THE OTHER SIDE OF REASON
S y n o p s i s
Behind the scene of air strikes against Yugoslavia, Top story of the Globe in the spring 1999, there is an inside drama in Radio Television of Serbia (RTS).CEO of RTS makes decisions as if he is NATO ally not the head of State Broadcasting Company in charge of company policy and employees in particular. Life of other employees is only a step on the large scale of his promotion. Aleksandar, journalist in News Editorial tries to explain CEO that his primary duty is to protect people in company not to sacrifice their lives due to some vague "Superior Goals".
Unfortunately, no use doing it. The Top official is sure of himself; he is even insulted by
Aleksandar's warning that RTS headquarters target. Aleksandar is threatened by
firing, arrest etc...On other side there is horrible silence. Colleagues, fearful of losing their jobs, do not support Aleksandar. As usual in war times many of them behave in straightforwardminded way due to fear or gaining points for promotion. Small journalist versus CEO; Aleksandar, alone, can not protect employees; forthcoming tragedy is on the way. Sixteen people, mostly young, were killed on April 23, 1999.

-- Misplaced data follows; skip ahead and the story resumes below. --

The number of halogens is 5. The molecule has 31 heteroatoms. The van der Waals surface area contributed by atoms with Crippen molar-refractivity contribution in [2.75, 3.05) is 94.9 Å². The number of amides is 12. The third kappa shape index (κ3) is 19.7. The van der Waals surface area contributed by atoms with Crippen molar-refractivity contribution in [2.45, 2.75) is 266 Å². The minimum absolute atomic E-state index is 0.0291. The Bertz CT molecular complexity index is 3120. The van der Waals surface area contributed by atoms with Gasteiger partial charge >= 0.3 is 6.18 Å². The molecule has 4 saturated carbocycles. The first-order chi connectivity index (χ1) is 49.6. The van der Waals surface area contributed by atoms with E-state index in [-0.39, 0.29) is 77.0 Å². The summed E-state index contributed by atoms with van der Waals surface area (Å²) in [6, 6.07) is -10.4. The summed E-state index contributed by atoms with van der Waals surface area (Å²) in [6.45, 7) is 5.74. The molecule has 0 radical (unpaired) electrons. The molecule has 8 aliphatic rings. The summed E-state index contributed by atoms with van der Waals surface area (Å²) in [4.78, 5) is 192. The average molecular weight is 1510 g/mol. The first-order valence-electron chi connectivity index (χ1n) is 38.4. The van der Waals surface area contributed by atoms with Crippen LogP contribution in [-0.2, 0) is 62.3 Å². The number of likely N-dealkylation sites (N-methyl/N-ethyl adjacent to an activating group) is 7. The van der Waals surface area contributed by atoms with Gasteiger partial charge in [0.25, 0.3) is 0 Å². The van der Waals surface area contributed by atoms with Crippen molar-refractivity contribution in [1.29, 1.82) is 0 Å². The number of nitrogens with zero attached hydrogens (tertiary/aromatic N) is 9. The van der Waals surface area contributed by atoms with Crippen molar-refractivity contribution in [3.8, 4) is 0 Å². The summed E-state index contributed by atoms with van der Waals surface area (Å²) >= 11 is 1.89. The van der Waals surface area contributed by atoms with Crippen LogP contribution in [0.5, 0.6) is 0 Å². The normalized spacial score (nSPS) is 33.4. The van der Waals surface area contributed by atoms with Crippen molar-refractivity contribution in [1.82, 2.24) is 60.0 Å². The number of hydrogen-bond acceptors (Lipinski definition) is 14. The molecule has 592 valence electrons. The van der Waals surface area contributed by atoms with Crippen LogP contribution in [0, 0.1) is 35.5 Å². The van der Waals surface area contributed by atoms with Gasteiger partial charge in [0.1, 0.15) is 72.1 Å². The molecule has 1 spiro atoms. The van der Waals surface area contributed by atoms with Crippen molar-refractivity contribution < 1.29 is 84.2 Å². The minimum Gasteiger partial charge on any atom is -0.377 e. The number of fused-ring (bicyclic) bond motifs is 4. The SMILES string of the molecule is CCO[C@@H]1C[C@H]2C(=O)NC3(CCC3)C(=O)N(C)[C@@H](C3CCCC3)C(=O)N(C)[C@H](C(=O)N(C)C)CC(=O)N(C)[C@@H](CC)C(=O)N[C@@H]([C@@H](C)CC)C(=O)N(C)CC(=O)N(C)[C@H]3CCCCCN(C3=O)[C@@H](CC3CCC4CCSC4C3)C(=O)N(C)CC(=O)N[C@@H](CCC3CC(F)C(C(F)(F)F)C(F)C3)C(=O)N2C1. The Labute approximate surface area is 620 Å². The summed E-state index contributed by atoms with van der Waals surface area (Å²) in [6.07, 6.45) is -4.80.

Finally, we could ask ourselves "WAS THERE A SINGLE WAY OUT " or
"HAVE WE MADE SUPREME EFFORT TO PREVENT FROM TRAGEDY".
This is the story about people who are ready to do literally anything to keep their
positions and privileges NO MATTER what price OTHER PEOPLE will pay.
He passes through various happenings interesting, sometimes even dramatical but in any case funny. As simple as that he is Media Guy – very naive amateur journalist, almost stupid in some cases but at his best he is the "Top Gun" committed to excellence.Sometimes shame, sometimes pride of his USFTV company; fired or hired again Media Guy is the star no matter where he is, no matter what he does for living – factory worker, telemarketing job or stripping.
He is always ready to go somewhere where nobody wants to go. He is brave man.
Therefore his TV Company is missing him very much when he is fired.
Reporting from the heart of jungle full of man-eating savages or tribal war sites is for him as ordinary as chatting with colleagues in TV studio. As many others he is not sure whether TV journalism is profession or passion. That's why he runs extreme risk doing his assignments.
Doing that damned, cursed jo